Tag Archives: 14

Westbound 14, 5:45 PM

A man sitting directly behind me is chatting up the woman next to him.

Man: “Oh, you hurt your finger! Want me to kiss it and make it better?”
Woman: “Huh?”
Man: “You know, like when you were little, and you hurt yourself, and your mom would kiss it to make it better?”
Woman: “No. Mom wasn’t around. My grandma always said, ‘quit your whining and keep moving.'”

Caught slippin’

This morning, I had a meeting at 2nd & Jackson at 8 AM and so had to catch the 14 at 23rd & Jackson at 7:44 AM. When I got to the bus stop (a few minutes early, as usual), I immediately took out my pass. Then I sat down to wait, clutching it with the confidence and satisfaction of a transit geek who’s got an annual, peak-fare pass and is ready to use it.

Except, my friends, it was no longer a peak-fare pass. (Ahem.)

This morning’s ride was my first peak trip since the fare increase, you see, and it (the fare increase, that is) had temporarily slipped my mind. I’d been meaning to upgrade my pass, but, after several off-peak rides–on which my $1.75 pass still worked–I had grown complacent.

Of course I had no change–not even a dollar. The driver, who had no doubt been dealing with similar issues all morning, was cool about it (no problem–just pay me next time), but I was utterly mortified–in part because I have a phobia of being without transit fare (remind me to tell you about the time I lost my transfer in 4th grade and the 2 driver made me ride to the end of the line), but mostly because my bus chick pride was hurt. (Other people make those kinds of basic bus mistakes, but not bus experts like me.)

On the way home, I paid 50 cents extra.

Happiness is…

heading to an evening meeting (short walk + 14) alone, sans baby pack or bag o’ tricks, wearing: shoes with a little flavor (nothing “earthy” about ’em), that gorgeous coat handed down from your fashion-plate mother, and your now rarely used shmipod, turned up to a volume that is surely damaging your ears (but it’s been so long since you’ve listened to Goapele!) and is preventing you from making progress on that novel you’re so enjoying–which is OK, really, because the author is such an amazing writer you’d gladly read one of her sentences 100 times, and you’re not in any hurry to finish.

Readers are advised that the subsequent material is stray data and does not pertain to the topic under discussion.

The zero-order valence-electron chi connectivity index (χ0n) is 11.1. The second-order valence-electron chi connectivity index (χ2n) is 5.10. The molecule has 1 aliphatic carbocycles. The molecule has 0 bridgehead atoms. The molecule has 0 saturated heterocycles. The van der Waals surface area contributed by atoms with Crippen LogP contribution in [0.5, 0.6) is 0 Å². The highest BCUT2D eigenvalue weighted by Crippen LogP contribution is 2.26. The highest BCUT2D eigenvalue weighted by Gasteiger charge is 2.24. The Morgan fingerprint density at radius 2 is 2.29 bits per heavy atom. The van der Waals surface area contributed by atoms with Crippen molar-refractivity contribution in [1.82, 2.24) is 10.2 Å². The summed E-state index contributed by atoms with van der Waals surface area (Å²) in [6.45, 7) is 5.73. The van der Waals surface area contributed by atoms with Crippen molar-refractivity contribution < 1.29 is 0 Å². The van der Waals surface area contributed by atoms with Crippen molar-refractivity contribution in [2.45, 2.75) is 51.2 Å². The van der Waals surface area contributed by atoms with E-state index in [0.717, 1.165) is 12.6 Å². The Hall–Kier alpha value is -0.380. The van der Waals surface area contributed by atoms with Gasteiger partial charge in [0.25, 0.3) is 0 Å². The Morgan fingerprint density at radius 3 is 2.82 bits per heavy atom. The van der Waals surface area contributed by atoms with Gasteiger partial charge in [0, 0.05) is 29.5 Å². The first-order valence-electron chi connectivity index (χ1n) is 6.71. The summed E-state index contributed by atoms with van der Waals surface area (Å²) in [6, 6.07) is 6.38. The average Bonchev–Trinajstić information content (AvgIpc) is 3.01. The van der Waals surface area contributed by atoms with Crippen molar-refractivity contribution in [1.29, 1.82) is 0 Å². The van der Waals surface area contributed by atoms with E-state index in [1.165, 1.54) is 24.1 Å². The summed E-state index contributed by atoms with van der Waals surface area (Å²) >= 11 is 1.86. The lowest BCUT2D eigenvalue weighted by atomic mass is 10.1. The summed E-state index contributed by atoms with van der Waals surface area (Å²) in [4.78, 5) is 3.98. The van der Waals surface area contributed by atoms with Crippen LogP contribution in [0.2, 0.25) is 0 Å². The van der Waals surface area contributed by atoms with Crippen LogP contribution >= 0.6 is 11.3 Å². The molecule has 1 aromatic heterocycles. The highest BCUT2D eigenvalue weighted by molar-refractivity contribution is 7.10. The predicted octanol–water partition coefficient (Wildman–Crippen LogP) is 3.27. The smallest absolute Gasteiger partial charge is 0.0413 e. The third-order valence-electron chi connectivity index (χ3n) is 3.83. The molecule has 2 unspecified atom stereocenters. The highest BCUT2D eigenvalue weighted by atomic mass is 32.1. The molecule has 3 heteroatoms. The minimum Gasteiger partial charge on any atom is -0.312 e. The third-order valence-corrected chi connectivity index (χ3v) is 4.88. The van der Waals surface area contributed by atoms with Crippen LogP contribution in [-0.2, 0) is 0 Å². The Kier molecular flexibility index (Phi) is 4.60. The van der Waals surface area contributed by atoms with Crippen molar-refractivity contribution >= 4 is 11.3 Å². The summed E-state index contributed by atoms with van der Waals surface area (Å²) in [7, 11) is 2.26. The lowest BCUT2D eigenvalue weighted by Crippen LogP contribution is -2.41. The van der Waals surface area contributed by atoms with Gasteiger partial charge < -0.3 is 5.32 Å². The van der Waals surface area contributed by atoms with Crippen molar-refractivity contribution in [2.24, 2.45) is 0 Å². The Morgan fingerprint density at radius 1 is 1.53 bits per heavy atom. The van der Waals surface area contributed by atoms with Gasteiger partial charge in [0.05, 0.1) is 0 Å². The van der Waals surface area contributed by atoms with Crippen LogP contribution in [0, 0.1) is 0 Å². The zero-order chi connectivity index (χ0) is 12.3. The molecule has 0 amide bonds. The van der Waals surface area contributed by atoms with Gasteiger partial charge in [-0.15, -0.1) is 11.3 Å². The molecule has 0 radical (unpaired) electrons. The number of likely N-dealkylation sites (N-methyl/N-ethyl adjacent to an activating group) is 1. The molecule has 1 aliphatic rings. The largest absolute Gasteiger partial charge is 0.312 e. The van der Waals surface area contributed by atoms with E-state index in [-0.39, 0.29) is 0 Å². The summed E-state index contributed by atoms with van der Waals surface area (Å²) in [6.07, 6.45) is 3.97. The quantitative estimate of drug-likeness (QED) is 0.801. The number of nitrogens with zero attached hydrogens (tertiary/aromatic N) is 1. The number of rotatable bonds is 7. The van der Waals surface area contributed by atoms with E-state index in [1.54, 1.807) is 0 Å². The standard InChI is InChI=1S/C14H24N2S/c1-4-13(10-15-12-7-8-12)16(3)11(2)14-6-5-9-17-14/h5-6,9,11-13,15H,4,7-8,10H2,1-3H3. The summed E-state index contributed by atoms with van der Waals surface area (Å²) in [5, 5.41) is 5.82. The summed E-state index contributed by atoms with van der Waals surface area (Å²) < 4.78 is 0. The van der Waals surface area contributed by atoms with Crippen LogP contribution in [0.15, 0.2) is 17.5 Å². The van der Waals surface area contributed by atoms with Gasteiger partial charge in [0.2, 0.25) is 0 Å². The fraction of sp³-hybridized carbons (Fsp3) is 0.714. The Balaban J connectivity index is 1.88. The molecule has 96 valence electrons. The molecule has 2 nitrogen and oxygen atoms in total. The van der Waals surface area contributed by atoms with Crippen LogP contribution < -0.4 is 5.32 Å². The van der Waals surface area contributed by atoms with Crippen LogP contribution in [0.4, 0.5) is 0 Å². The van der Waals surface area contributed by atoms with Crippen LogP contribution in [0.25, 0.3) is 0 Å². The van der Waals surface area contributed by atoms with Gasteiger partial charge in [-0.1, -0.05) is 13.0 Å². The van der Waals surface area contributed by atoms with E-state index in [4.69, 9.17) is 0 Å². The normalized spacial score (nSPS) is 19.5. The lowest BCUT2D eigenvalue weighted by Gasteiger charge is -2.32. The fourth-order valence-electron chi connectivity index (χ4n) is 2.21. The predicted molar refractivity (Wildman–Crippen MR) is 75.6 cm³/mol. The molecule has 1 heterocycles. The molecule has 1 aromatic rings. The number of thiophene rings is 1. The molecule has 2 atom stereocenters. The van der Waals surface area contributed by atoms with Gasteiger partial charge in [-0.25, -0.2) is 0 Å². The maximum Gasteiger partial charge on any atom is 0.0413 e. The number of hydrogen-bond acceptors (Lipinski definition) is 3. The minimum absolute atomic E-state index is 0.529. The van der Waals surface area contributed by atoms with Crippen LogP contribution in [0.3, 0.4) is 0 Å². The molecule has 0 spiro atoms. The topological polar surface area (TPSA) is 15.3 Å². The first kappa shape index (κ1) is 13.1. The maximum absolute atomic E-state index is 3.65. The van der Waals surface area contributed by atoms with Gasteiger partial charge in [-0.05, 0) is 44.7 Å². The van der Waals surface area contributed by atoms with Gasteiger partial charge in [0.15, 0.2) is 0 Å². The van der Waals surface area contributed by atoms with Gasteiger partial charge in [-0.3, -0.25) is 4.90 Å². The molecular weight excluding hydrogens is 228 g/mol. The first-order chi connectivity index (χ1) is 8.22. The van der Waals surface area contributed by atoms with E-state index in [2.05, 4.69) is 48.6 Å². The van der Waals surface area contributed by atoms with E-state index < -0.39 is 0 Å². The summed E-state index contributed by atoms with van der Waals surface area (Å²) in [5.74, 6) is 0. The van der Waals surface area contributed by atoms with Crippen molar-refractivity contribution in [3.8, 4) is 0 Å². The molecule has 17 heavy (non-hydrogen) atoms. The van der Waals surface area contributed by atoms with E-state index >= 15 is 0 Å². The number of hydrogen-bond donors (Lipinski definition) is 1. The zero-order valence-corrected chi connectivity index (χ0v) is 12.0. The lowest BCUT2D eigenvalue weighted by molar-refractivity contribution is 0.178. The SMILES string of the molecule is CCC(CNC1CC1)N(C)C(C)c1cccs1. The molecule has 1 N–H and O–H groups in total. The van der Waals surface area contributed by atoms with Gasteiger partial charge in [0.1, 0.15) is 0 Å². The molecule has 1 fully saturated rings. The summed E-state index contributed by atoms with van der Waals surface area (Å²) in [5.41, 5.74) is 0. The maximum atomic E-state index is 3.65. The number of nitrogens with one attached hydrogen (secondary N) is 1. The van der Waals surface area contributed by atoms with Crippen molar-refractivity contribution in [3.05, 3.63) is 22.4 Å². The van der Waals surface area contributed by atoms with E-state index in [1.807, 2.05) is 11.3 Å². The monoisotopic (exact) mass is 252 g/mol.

Sister, can you spare a dime?

Tuesday, Eastbound 5th & Jackson stop, 8:40 PM

Fellow TAC‘er Miranda and I are discussing the future of transit in the region while waiting for our respective buses (me: 14, her: 36) home from the August meeting. A man approaches and asks if we can spare 50 cents. He has to get to the shelter by nine.

“And,” he adds, scratching his nether parts for emphasis, “I’ve got a rash.”

Wednesday, Westbound 23rd & Jackson stop, 5:00 PM

Chicklet and I are awaiting the 14, headed downtown to catch the 55 to my youngest brother‘s birthday celebration dinner. A woman approaches and asks, in a familiar, can-I-borrow-your-pen tone, “Hey, do you have an extra quarter?”

My wallet being close at hand (in the Ergo Baby‘s handy front pouch), I pull it out to check. As I open it, she adds, “Or an extra dollar?”